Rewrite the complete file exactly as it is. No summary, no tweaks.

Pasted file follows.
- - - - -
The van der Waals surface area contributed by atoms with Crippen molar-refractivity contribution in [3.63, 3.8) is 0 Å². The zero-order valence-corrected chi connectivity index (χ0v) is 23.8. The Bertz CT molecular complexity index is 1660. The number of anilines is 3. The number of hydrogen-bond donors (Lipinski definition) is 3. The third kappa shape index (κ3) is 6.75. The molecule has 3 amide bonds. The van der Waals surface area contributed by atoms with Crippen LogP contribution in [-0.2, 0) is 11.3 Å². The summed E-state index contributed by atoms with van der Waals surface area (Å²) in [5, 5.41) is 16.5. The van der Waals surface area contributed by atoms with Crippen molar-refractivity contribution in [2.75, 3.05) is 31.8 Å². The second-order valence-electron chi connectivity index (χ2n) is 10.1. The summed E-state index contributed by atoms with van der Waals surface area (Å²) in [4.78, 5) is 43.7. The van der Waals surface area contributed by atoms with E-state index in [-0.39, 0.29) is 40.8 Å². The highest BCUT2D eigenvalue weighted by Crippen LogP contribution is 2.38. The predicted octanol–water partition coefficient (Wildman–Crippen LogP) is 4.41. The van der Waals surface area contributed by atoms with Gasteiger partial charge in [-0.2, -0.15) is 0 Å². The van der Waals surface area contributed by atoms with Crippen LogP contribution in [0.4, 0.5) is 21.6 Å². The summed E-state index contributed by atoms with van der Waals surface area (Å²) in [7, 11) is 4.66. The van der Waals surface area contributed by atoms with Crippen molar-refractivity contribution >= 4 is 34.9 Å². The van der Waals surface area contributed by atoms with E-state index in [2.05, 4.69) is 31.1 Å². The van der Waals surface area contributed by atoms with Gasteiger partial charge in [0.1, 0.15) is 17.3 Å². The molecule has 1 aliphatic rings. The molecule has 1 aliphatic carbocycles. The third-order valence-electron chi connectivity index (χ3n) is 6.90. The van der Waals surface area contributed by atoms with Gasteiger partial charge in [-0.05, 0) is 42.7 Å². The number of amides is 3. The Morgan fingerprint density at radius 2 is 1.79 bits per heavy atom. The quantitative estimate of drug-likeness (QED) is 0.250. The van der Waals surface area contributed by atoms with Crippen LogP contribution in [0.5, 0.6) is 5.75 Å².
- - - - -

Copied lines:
The van der Waals surface area contributed by atoms with Crippen molar-refractivity contribution in [3.63, 3.8) is 0 Å². The zero-order valence-corrected chi connectivity index (χ0v) is 23.8. The Bertz CT molecular complexity index is 1660. The number of anilines is 3. The number of hydrogen-bond donors (Lipinski definition) is 3. The third kappa shape index (κ3) is 6.75. The molecule has 3 amide bonds. The van der Waals surface area contributed by atoms with Crippen LogP contribution in [-0.2, 0) is 11.3 Å². The summed E-state index contributed by atoms with van der Waals surface area (Å²) in [5, 5.41) is 16.5. The van der Waals surface area contributed by atoms with Crippen molar-refractivity contribution in [2.75, 3.05) is 31.8 Å². The second-order valence-electron chi connectivity index (χ2n) is 10.1. The summed E-state index contributed by atoms with van der Waals surface area (Å²) in [4.78, 5) is 43.7. The van der Waals surface area contributed by atoms with E-state index in [-0.39, 0.29) is 40.8 Å². The highest BCUT2D eigenvalue weighted by Crippen LogP contribution is 2.38. The predicted octanol–water partition coefficient (Wildman–Crippen LogP) is 4.41. The van der Waals surface area contributed by atoms with Gasteiger partial charge in [-0.2, -0.15) is 0 Å². The van der Waals surface area contributed by atoms with Crippen LogP contribution in [0.4, 0.5) is 21.6 Å². The summed E-state index contributed by atoms with van der Waals surface area (Å²) in [7, 11) is 4.66. The van der Waals surface area contributed by atoms with Crippen molar-refractivity contribution >= 4 is 34.9 Å². The van der Waals surface area contributed by atoms with E-state index in [2.05, 4.69) is 31.1 Å². The van der Waals surface area contributed by atoms with Gasteiger partial charge in [0.1, 0.15) is 17.3 Å². The molecule has 1 aliphatic rings. The molecule has 1 aliphatic carbocycles. The third-order valence-electron chi connectivity index (χ3n) is 6.90. The van der Waals surface area contributed by atoms with Gasteiger partial charge in [-0.05, 0) is 42.7 Å². The number of amides is 3. The Morgan fingerprint density at radius 2 is 1.79 bits per heavy atom. The quantitative estimate of drug-likeness (QED) is 0.250. The van der Waals surface area contributed by atoms with Crippen LogP contribution in [0.5, 0.6) is 5.75 Å².